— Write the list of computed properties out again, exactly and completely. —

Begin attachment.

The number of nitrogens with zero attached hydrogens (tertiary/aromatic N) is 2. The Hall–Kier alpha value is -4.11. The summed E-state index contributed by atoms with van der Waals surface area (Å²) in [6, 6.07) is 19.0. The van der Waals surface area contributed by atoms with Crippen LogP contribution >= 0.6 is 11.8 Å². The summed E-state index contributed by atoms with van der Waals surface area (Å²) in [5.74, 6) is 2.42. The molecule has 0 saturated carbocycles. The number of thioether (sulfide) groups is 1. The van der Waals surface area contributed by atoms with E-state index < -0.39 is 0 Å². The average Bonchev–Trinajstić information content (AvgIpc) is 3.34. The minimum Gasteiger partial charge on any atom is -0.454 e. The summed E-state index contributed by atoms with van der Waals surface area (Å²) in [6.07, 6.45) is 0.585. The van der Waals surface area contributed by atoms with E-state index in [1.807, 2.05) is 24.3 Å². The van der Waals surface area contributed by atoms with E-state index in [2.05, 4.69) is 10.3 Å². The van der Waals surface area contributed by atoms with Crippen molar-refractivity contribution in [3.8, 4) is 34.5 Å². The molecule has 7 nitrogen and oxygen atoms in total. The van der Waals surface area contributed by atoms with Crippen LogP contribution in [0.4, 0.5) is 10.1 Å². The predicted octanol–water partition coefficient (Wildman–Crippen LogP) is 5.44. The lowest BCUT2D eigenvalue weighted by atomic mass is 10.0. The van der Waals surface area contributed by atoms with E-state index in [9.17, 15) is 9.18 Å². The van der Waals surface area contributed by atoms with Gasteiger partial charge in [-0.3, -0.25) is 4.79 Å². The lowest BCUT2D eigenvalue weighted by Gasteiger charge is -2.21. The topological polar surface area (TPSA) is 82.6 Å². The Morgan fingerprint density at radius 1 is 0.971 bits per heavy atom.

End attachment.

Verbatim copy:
The number of nitrogens with zero attached hydrogens (tertiary/aromatic N) is 2. The Hall–Kier alpha value is -4.11. The summed E-state index contributed by atoms with van der Waals surface area (Å²) in [6, 6.07) is 19.0. The van der Waals surface area contributed by atoms with Crippen LogP contribution >= 0.6 is 11.8 Å². The summed E-state index contributed by atoms with van der Waals surface area (Å²) in [5.74, 6) is 2.42. The molecule has 0 saturated carbocycles. The number of thioether (sulfide) groups is 1. The van der Waals surface area contributed by atoms with E-state index < -0.39 is 0 Å². The average Bonchev–Trinajstić information content (AvgIpc) is 3.34. The minimum Gasteiger partial charge on any atom is -0.454 e. The summed E-state index contributed by atoms with van der Waals surface area (Å²) in [6.07, 6.45) is 0.585. The van der Waals surface area contributed by atoms with E-state index in [1.807, 2.05) is 24.3 Å². The van der Waals surface area contributed by atoms with E-state index in [2.05, 4.69) is 10.3 Å². The van der Waals surface area contributed by atoms with Crippen molar-refractivity contribution in [3.8, 4) is 34.5 Å². The molecule has 7 nitrogen and oxygen atoms in total. The van der Waals surface area contributed by atoms with Crippen LogP contribution in [0.4, 0.5) is 10.1 Å². The predicted octanol–water partition coefficient (Wildman–Crippen LogP) is 5.44. The lowest BCUT2D eigenvalue weighted by atomic mass is 10.0. The van der Waals surface area contributed by atoms with E-state index in [9.17, 15) is 9.18 Å². The van der Waals surface area contributed by atoms with Gasteiger partial charge in [-0.3, -0.25) is 4.79 Å². The lowest BCUT2D eigenvalue weighted by Gasteiger charge is -2.21. The topological polar surface area (TPSA) is 82.6 Å². The Morgan fingerprint density at radius 1 is 0.971 bits per heavy atom.